Wednesday was a full-day program trip to Stratford Upon Avon. I've been looking forward to it since the possibility of coming to London crossed my mind. Stratford Upon Avon is the birthplace and deathplace of William Shakespeare. In case you were wondering, William Shakespeare was the greatest writer to ever grace mankind with his presence. But, before we went to see the Shakespeare place, we hit up Warwick (pronounced Warrick) Castle. Warwick Castle is a real establishment that has been Disneyland-ized a little bit. It was built by William the Conqueror in 1068 and was used to hold prisoners of Henry II, and later actually held the English King, Edward IV. Basically, it was a really cool castle (I'll never get sick of castles). There was a walk-through exhibition with wax sculptures, some big-arse wooden weaponry, a peacock garden, a dude named David that had an owl (I couldn't hold the owl, cause he got sick of humoring BYU girls and eating dead baby chickens) named Louis, and a rose garden with no roses. Overall I enjoyed it quite a bit, although I was a little put out when I found out that the Princess Tower was only for 8 year old girls.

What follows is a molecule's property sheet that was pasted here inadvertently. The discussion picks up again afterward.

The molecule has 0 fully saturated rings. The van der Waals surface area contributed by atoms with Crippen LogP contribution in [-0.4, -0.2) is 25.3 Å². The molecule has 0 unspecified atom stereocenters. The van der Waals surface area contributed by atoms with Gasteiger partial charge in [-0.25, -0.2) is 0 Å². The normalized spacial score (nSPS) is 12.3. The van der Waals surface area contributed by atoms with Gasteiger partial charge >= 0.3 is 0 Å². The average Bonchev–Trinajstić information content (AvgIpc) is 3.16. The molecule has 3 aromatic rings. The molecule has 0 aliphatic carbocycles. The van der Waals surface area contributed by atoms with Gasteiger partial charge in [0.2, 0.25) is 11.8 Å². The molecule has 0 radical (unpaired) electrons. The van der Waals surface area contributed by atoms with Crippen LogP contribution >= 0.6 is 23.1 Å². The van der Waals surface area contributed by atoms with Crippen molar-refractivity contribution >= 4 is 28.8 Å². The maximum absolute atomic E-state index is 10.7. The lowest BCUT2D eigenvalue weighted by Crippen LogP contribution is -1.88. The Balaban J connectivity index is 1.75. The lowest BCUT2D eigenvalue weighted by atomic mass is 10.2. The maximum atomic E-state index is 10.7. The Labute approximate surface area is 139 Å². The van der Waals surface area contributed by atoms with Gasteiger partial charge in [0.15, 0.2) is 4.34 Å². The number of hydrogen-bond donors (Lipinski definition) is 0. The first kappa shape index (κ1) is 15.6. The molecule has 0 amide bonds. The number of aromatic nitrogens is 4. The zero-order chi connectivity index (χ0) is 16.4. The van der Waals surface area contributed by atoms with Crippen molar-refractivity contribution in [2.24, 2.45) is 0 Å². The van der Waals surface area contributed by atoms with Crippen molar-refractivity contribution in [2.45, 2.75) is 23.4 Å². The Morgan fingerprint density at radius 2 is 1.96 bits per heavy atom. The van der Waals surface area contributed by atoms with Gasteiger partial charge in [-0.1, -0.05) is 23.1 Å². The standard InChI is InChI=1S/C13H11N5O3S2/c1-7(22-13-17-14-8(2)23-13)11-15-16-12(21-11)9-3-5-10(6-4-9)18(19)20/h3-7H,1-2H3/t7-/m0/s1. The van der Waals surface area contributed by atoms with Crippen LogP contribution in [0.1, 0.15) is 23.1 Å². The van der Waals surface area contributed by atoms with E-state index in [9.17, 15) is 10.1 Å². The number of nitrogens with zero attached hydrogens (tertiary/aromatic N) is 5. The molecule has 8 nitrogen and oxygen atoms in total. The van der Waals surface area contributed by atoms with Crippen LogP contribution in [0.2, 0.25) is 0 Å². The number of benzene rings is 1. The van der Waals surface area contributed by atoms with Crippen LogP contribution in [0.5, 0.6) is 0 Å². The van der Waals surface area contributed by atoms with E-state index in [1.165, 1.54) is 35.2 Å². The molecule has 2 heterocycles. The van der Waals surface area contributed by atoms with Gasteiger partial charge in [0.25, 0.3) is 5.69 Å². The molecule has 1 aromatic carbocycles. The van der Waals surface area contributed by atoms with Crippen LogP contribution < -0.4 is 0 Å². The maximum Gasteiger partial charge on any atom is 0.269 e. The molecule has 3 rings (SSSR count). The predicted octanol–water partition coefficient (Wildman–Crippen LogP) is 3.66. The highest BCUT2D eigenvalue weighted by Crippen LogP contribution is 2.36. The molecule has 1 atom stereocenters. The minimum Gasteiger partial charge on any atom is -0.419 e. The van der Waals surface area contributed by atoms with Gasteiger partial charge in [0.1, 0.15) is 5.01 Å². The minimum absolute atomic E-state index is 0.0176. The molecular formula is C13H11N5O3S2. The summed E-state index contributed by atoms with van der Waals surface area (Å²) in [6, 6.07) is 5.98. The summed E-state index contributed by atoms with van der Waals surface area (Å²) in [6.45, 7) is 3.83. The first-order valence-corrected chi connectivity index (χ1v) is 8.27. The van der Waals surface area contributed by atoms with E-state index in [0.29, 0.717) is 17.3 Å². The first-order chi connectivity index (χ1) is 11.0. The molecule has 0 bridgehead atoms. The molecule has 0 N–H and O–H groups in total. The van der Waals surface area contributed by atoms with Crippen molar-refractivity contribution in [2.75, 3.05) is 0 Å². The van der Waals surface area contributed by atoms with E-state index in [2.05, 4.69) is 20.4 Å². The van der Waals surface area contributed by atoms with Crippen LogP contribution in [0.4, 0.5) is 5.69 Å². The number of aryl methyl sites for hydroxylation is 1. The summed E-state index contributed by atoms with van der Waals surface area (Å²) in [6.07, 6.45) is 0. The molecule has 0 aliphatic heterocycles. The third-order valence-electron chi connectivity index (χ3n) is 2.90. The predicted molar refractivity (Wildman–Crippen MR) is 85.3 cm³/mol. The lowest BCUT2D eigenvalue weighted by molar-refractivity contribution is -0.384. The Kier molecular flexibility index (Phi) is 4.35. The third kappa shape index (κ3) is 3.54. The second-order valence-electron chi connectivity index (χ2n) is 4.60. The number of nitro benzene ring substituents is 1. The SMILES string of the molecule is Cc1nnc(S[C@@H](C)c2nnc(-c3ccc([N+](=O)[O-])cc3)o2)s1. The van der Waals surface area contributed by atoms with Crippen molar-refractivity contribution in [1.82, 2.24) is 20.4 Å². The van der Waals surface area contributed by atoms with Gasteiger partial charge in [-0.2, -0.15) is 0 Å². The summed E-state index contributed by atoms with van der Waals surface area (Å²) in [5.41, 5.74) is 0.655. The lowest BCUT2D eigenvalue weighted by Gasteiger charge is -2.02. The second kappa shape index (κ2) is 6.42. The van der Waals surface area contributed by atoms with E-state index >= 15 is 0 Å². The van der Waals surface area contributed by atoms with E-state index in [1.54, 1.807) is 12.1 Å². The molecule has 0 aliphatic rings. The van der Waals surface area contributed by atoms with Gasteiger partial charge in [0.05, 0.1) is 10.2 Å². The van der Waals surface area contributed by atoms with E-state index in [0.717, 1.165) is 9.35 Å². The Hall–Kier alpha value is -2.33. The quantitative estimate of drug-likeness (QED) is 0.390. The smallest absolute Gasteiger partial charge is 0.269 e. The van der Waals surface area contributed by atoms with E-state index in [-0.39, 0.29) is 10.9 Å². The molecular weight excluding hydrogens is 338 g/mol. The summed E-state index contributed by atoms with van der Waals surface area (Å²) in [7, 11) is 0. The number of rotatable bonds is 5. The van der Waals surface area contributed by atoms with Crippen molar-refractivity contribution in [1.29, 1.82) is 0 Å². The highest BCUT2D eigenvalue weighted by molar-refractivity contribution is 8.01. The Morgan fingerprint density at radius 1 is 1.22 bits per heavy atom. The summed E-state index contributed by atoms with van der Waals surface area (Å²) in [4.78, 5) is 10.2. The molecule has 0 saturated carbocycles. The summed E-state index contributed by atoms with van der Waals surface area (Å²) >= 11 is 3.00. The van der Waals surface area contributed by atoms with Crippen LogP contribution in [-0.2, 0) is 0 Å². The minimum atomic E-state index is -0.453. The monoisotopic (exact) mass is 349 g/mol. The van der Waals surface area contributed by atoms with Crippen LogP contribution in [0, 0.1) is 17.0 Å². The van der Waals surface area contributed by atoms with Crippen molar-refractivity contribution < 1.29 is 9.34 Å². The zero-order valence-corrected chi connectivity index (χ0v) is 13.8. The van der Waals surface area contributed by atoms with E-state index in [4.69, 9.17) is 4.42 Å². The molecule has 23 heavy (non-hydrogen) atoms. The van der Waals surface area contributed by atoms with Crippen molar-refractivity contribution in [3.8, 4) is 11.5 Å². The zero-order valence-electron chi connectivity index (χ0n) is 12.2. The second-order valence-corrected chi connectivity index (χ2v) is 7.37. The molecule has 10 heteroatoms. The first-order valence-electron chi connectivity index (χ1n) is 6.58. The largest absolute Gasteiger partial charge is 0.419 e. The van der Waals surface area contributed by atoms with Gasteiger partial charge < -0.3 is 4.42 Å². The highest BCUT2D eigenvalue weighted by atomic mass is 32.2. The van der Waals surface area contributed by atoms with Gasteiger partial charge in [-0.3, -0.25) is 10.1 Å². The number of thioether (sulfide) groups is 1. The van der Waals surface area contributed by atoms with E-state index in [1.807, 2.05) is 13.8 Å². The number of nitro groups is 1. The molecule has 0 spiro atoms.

Anyways, off we went to Stratford Upon Avon. Our first stop was right outside the actual city, at Anne Hathaway's cottage (she was Shakespeare's wife). It was alright because it had the bench where he most likely sat while they were courting and old-school beds and stuff, but I was kind of like, "Yeah, ok, who cares? Can we go see Shaky now?" Eventually we did. Yay. Stratford itself is pretty small, but then again so is Meridian, Idaho (the freaking greatest place on earth and home of the next great American There were a few cool little shops, but we went almost immediately into the birthplace of Shakespeare exhibit. It was pretty well done, there were videos and stuff that lit up and different film interpretations. I liked the picture of Akira Kurosawa, who was a sweet Japanese film director who did Throne of Blood, which is the Macbeth story set in feudal Japan (wicked awesome, highly recommended). I told somebody that he did Macbeth and some idiot in our group was like, "No, it was Hamlet." I was like, "No. It was Macbeth. Throne of Blood." He's going to feel pretty stupid when he rents it and figures out the beautiful American man was right. Do not mess with me. Shakespeare's deathplace was kind of uneventful. The actual building was torn down ages ago because some idiot preacher got sick of people coming to see the house and also didn't feel like paying taxes (understandable I suppose). So the house there actually means...nothing besides the ground on which it was built. But I found a sweet room with some coloring pages and those rubberband grid toy things that I hadn't seen since the good old days at Linder Elementary (also in Meridian, ID). However, the church in which Shakespeare is buried was pretty impressive. The bells were ringing as we approached it and, hey, Shakespeare is buried there. He's very close to the altar (aka rich) and I kinda felt bad that everyone else buried there gets a who-gives? when you walk by their memorials. We were supposed to pay fifty cents each to get into the wing with his grave (I know...really?), but Cam and I waited till the guy manning the desk moved a bit and snuck in. Not gonna lie...I think Shaky would have been proud of us for doing so. Sock it to the man a little bit for Billy.